Mondor disease of the breast is rare and is a superficial thrombophlebitis of the lateral thoracic or superior thoraco-epigastric veins.
Patients usually present with a tender subcutaneous cord along the distribution of one or other of these veins, and there may be some dimpling of the overlying skin, particularly on elevation of the arm. It can occur secondary to trauma or excessive physical strain.
Since the condition is self-limiting no intervention is required. Symptomatic relief in the form of topical anti-inflammatory agents may be prescribed.
First described in detail by Henri Mondor in 1939, this condition is a rare entity characterized by a sclerosing thrombophlebitis of the subcutaneous veins of the anterior chest wall. The sudden appearance of a subcutaneous cord, which is initially red and tender and subsequently becomes a painless, tough, fibrous band that is accompanied by tension and skin retraction, is characteristic. The condition, though benign and self-limited, has been associated with breast cancer. It requires only symptomatic therapy. However, the physician must be aware of its existence to properly diagnose it and to rule out the presence of systemic disorders, especially breast cancer.
The pathophysiology has been explained as pressure on the vein with stagnation of blood or as direct trauma to the vein itself. In cases that do not show such evidence, the most reasonable explanation is on the basis of repeated movement of the breast along with the contracting and relaxing pectoral muscles, which causes stretching and relaxing of the veins.
Mondor disease may only involve 1 or more of 3 venous channels: the thoracoepigastric vein, the lateral thoracic vein, and the superior epigastric vein. The upper, inner portions of the breast are never involved.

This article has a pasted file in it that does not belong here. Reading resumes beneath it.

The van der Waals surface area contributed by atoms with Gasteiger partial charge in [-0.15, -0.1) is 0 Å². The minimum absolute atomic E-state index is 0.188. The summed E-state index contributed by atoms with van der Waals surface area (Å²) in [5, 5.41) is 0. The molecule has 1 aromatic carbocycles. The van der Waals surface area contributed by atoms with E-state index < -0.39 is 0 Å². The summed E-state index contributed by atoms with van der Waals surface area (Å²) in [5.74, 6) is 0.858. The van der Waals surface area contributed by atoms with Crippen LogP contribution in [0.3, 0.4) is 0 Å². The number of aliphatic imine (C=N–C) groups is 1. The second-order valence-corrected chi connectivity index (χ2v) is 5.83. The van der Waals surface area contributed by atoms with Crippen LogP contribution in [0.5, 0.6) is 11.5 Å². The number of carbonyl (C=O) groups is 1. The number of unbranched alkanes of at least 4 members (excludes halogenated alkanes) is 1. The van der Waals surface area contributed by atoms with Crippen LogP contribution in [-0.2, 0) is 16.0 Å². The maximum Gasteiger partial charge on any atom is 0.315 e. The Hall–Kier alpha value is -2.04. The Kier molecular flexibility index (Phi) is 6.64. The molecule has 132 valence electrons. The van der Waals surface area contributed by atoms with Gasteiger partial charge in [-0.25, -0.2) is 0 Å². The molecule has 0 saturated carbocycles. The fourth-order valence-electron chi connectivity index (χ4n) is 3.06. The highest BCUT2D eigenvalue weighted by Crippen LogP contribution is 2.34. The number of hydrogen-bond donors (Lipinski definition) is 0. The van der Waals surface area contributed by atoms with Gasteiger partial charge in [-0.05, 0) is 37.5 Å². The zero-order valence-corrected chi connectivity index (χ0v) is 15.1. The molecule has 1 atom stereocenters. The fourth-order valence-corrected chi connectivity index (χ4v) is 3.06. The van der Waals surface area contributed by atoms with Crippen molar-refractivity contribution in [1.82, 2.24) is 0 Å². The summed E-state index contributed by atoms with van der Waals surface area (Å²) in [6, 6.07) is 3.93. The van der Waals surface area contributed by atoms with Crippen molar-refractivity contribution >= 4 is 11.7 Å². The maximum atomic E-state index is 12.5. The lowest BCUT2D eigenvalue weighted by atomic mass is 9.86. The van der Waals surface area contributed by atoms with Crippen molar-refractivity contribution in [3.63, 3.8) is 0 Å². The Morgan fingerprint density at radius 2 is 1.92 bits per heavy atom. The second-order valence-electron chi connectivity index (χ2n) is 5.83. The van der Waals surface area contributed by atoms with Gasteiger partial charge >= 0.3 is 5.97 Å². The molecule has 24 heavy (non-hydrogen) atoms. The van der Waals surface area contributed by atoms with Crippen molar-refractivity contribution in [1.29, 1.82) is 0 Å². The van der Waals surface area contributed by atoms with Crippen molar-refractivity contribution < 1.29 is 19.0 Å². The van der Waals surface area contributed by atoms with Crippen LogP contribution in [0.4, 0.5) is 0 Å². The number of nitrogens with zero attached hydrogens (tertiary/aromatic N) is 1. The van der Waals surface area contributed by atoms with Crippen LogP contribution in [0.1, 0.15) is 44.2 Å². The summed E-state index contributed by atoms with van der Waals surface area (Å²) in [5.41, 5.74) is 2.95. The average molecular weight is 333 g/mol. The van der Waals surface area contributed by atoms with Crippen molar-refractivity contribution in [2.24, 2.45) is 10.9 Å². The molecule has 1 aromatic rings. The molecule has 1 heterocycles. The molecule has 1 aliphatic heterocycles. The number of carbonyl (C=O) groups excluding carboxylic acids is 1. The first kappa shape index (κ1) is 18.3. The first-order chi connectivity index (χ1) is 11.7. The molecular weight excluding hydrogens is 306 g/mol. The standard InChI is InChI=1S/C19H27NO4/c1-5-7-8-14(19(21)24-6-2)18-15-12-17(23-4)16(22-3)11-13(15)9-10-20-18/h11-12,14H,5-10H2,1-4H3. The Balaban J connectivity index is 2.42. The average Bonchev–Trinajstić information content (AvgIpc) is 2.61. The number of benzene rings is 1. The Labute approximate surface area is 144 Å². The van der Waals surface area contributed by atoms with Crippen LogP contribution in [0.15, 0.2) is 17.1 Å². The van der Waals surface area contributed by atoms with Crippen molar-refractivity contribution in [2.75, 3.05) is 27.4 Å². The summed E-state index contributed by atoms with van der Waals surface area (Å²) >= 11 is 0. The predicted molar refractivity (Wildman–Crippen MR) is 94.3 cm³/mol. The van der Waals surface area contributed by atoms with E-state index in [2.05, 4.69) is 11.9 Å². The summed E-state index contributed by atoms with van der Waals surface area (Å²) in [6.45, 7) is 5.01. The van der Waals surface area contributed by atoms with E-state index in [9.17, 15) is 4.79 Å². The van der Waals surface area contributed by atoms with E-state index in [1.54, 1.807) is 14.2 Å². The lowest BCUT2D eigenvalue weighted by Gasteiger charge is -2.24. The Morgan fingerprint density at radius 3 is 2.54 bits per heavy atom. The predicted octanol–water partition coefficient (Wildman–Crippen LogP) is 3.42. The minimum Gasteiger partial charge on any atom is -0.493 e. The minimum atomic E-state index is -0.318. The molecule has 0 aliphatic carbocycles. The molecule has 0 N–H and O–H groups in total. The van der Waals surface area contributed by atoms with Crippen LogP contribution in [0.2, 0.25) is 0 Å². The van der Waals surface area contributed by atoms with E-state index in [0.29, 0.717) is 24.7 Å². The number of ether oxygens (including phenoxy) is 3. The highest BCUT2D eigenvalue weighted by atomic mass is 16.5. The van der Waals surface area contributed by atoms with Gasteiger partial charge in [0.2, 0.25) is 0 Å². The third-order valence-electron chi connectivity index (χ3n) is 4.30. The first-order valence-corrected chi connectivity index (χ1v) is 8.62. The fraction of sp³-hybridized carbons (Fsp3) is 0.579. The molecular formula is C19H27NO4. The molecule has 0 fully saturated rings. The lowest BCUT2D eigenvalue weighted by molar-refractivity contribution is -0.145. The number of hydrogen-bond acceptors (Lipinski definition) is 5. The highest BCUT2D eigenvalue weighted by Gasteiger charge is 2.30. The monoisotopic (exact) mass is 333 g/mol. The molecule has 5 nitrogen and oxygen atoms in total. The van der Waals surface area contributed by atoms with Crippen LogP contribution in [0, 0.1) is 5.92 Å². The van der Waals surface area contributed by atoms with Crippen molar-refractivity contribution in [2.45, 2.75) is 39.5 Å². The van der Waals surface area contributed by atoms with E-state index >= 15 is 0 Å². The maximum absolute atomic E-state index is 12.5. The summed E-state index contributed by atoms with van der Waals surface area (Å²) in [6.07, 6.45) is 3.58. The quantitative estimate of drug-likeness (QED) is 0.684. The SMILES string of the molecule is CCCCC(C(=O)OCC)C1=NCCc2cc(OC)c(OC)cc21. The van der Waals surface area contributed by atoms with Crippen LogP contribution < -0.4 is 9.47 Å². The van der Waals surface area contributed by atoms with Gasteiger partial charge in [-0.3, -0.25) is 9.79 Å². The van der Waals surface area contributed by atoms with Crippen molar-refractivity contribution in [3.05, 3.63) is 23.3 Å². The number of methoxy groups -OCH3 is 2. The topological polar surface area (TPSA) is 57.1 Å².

No racial or ethnic predilection is evident.
Mondor disease is 3 times more common in women than in men.
The disease can occur in persons of any age, but most patients are aged 30-60 years.
Mondor disease may be distinguished from inflammatory cancer of the breast by the presence of sudden pain, early skin adherence, and progressive improvement. These symptoms are not commonly associated with carcinoma of the breast.
The distinction from a breast abscess is made by discerning the quality of tenderness. Mondor disease is ascribed to a soreness, while an abscess presents with an exquisite tenderness.
Mondor disease may mimic a strangulated spigelian hernia. Mondor disease may be evident in the spigelian hernia belt and cause diagnostic confusion.
Author: Robert A Schwartz, MD, MPH, Professor and Head of Dermatology, Professor of Medicine, Professor of Pediatrics, Professor of Pathology, Professor of Preventive Medicine and Community Health, UMDNJ-New Jersey Medical School
Robert A Schwartz is a member of the following medical societies: Alpha Omega Alpha, American Academy of Dermatology, American College of Physicians, and Sigma Xi
Coauthor(s): Matthew J Trovato, MD, Staff Physician, Department of Dermatology, UMDNJ-New Jersey Medical School
A.D. Purushotham, P. Britton and L. Bobrow
A prospective study of benign breast disease and the risk of breast cancer. JAMA 2002
Subcutaneous penile vein thrombosis (penile Mondor disease) has also been described.2 Its pathogenesis is unknown. It appears suddenly as almost painless indurations on the penile dorsal surface.